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Creature Feature

Santa down the chimney, pests at the door

To give Santa a friendly welcome, have your chimney swept before he slides down on Christmas Eve.     Other seasonal visitors to your home are likely to evoke less hospitable greetings. For as the chill comes on, creatures come in. Mice, for example. And the creatures that like to eat mice.

DNR considers protections from bowfishers

Like osprey, cownose rays have abandoned Chesapeake Country for warmer climates. But they’ll be back late spring, finning through our waters to eat, mate and give birth. Baby rays are born, not hatched like their marine cousins, the skates.     Does their proliferation endanger the recovery of our native oyster, both in the wild and in aquaculture operations?     That’s been their rep in recent years, for favorite ray foods are oysters and clams.

This bird is worth a trip to Easton

Winter anglers in Chesapeake Country, mergansers — common, red-breasted or hooded — are diving ducks that keep birdwatchers guessing as to where they’ll pop up after their last dive. They hunt in packs underwater, herding fish into their serrated bills.     The hooded merganser that’s just moved onto the grounds of The Academy Art Museum in Easton is a bird of another kind. Standing 16 feet high, this bird will be doing no diving. But he will disappear as his sapling frame disintegrates in time and weather.

Four generations later, returning to a home they’ve never known

See a monarch this time of year, and you’re seeing an insect with superpowers. Passing through Chesapeake Country is the migrating fourth generation of the distinctive butterfly whose orange wings are patterned like leaded glass. The great-great grandchildren of last spring’s migrating monarchs, these featherweights are repeating the 3,000-mile journey to Mexico, flying on instinct.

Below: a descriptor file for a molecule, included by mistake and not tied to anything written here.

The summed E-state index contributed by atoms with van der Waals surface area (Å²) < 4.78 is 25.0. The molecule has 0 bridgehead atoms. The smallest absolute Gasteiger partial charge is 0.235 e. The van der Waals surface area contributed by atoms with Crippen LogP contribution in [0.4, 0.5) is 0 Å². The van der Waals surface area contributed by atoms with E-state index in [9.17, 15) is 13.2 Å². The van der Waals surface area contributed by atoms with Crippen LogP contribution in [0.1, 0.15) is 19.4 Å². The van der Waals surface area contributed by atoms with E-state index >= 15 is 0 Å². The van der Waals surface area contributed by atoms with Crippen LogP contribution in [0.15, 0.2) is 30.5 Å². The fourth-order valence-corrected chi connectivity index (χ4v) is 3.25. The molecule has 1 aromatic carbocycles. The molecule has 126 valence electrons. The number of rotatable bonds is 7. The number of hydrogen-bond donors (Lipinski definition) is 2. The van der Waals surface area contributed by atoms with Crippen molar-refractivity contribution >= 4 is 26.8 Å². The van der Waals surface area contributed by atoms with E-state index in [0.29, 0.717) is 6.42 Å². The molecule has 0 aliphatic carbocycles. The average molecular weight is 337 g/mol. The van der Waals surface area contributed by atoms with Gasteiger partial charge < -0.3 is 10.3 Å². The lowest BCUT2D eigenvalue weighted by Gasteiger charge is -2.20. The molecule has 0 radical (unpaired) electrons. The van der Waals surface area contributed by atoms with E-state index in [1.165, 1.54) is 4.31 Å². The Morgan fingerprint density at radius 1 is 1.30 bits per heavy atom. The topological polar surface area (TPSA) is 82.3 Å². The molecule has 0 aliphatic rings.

Their night flights bring us treats, not tricks

Winging its way through the eerie gloom, the bat is a potent symbol of Halloween. Far from its menacing reputation in seasonal lore, bats’ contributions to the natural world are many and essential.     In tropical and desert ecosystems, bats serve as pollinators for plants such as bananas, mangoes and the agave plant used to make tequila.

It takes a lot of preying to make so big a bug

In summer’s abundance, praying mantises grow like corn.     Emerging in spring warmth from their tan, papery egg masses, they are tiny, pale-green nymphs. By autumn, after several exoskeleton sheddings and many good meals, the tan, winged adults can be six or seven inches long.

Reluctant osprey still have several weeks to enjoy Chesapeake fishing

“The osprey’s back again this morning,” wrote Ron Wolfe in early October. “This one, sometimes accompanied by another, apparently failed to receive the fall migration memo,” Wolfe, a fisherman, added. “I suspect it’s part of this year’s hatch and doesn’t want to leave the only home it knows.”     Not to worry, advises Maryland Department of Natural Resources’ Dave Brinker. “Birds are like people,” Brinker told Bay Weekly. “Some leave early, some leave late.

So far, it’s just a surmise

Could it be pilot whales?         What was Clara Gouin’s surmise as she made quick assessment of the marine pod swimming beneath the Chesapeake Bay Bridge just as she and Bay Gardener Dr. Francis Gouin crossed by truck above.

Like tea-party guests, they’ve visited before, will they be back?

I.    Our first fox comes between red sun and night, his ruff tinged rust with leftover glow. He must know dusk is his color, his hour, as he comes for the mice, moles and voles who scurry through tunnels which lace our lawn in subterranean webs. I’d like to think he thinks he does us a favor policing our scruffy yard.

Beauty of the sky a beast in the water

Dragonflies zoom and hover in the August air.     These acrobatic fliers older than dinosaurs have populated the earth for more than 300 million years. They spend just a few months performing aerial feats of wonder after emerging from an underwater childhood lasting as long as four years.